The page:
Sunday, January 12, 2014

A Serbian Film and Thoughts from The Berkeley Blazer

2 of 5 viewers "Liked" "A Serbian Film" (2010, Serbia)
Here's what the citizens of the Overlook Theatre had to say:

Huntress - "This movie made me cringe, a lot. But the surreal, surprising story kept me watching." - 3 Stars

The Berkeley Blazer - "If this is about Serbia, it's awful. If this is about voyeurism and pornography, it's awful. If it's about existential nothingness, it's awful. The worst thing to come out of Serbia since Slobodon Milosevic." - 1 Star

Lord Battle - " This film is definitely not what you think it is but with a hero that's a porn star turned family man you can expect the story to be anything but boring." - 3 1/2 Stars

The Great Hornito - "The story was pretty cool but it was very unbelievable also there were way to many sex violence scenes for my taste. It seems like the director was trying to hard to offend the audience instead of trying to make a good, watchable movie." - 2 Stars

Ice Giant - "It went for shock value and it got it but was not nearly as shocking as it was made out to be. It kept me entertained but I was expecting a lot more." - 2 Stars

The Overlook Theatre Final Rating*
A person who reads my reviews might rightly glean that I have an obvious penchant for that which is, or attempts to be, lofty or precious in cinema.  A film that honestly attempts to comment on or create a challenging cosmology, or delineate a complex set of ideas or philosophical points, even if it fails utterly, wins brownie points from me as long as I get the impression that the attempt was genuine and not just a vain attempt at “art”.  Conversely, while I am not a connoisseur of exploitation and genre films, I certainly enjoy the hell out of them on a regular basis.   Even the blatantly pornographic celebration of morbid sexual violence that was The Sinful Dwarf did not evoke any sort or moral indignation, only amused enjoyment of it’s black humor, cartoonish extremes and attempts to provoke revulsion.  Writing the very words “moral indignation” in an article about a movie seems awkward and alien to me.

That preamble out of the way, I can attest that A Serbian Film is an artistically and ethically bankrupt piece of trash, whose pseudo-intellectual attempts to justify it’s own ceaseless train of amateurishly shot scenes banally celebrating the sexual and physical violence directed at  woman, children, and men only further justify it’s condemnation.  This film, as any film that doesn’t actually hurt anyone, should not be censored or banned from distribution. It should, however, be derided and dammed by any thoughtful person who watches it.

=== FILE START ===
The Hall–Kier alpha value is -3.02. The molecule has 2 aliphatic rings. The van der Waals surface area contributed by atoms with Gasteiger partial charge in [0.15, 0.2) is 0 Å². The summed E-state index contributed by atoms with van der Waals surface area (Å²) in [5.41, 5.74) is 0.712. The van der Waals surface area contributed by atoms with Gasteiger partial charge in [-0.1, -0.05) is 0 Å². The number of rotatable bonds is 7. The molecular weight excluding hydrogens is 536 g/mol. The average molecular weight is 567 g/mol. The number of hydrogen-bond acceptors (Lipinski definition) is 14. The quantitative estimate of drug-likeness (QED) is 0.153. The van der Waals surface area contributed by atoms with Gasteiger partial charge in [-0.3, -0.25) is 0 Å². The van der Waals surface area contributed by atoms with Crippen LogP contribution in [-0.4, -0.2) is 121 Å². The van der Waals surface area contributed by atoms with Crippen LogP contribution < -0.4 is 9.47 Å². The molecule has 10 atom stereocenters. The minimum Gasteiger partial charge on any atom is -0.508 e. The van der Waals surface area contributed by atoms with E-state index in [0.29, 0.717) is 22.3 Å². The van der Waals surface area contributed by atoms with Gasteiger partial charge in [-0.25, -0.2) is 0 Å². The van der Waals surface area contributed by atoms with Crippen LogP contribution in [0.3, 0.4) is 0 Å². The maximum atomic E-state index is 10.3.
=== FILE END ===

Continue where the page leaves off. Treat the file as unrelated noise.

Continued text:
And yet, no one scene on its own ever bothered me.  During some of the most particularly taboo or brutal scenes I even chucked.  What is disturbing here is the relentlessness and meaninglessness of the later part of the movie that neither the narrative structure nor the filmmakers cinematic language bother to address.  This film would have worked perhaps as an over the top exploitation movie; instead it is a cynical attempt by subpar filmmakers to get attention using snuff-mimikry while simultaneously trying to justify this with their flaccid overtures toward some type of intellectual substance and/or social commentary.  

The film’s beginning presents itself as a promising piece of dark humor:  the protagonist is a male porn idol whose legendary work is known to transcend its genre and “turn porn into art”.  The film throws in various nods to the state of Serbia as a country and gives lip service to some themes of the soul of the country, questions of high art, pornography, and cinema, blah blah blah and the viewer is warned through various context clues that the film will turn macabre, probably disturbingly and graphically so.  Then about halfway through, when the tone becomes “serious”, the viewer is subjected to a train of scenes of murder, torture, and shock tactics that are relentless and serve no purpose.  A woman is beheaded, and while the protagonist is fucking her headless corpse we see blood spurt from the neck wound; uteruses are penetrated while birth is being given; all of this presented without any sort of irony or silliness, but neither are these scenes treated with any seriousness or gravity.  The duration of each of these travesties serve no purpose, and after all the action is over there is no end purpose or insight, not even toward “the banality of evil”. Critiques that the film is exposing the meaninglessness of pornography or illuminating the broken soul of Serbia are nothing but disingenuous drivel that even an angsty 15 year old postmodernist-existentialist wouldn't stoop to.  This film cannot be considered as having artistic merit simply because it is provocative, and I dare anyone to defend it on those grounds.  
- The Berkeley Blazer

*Based on the star ratings turned in by character reviewers, others viewed and got to "Dislike" or "Like" but that does not effect the rating.


  1. The only uncut release of A SERBIAN FILM is the Swedish/Finnish version, plus a German version. It is cut in both UK and the US.

  2. I'll definitely have to hunt a copy down, thank you for sharing that!

  3. Yeah , but I think you are mistaken that the makers have given that much serious meaning to the film . If you read closely to what they are actually saying in their statements , you will see that the film is meant as a sort of comedy and is meant to tick you off . They are pissed off that every movie made in Serbia in the last 10 years has been about war criminals , war victims , period pieces and other "politically correct" topics sponsored by the European Union and the West . This film is their middle finger to that .

    1. I wish I would have known this before I spent 2 hours arguing after the screening.

      And I think I found a good video of the director explaining his film.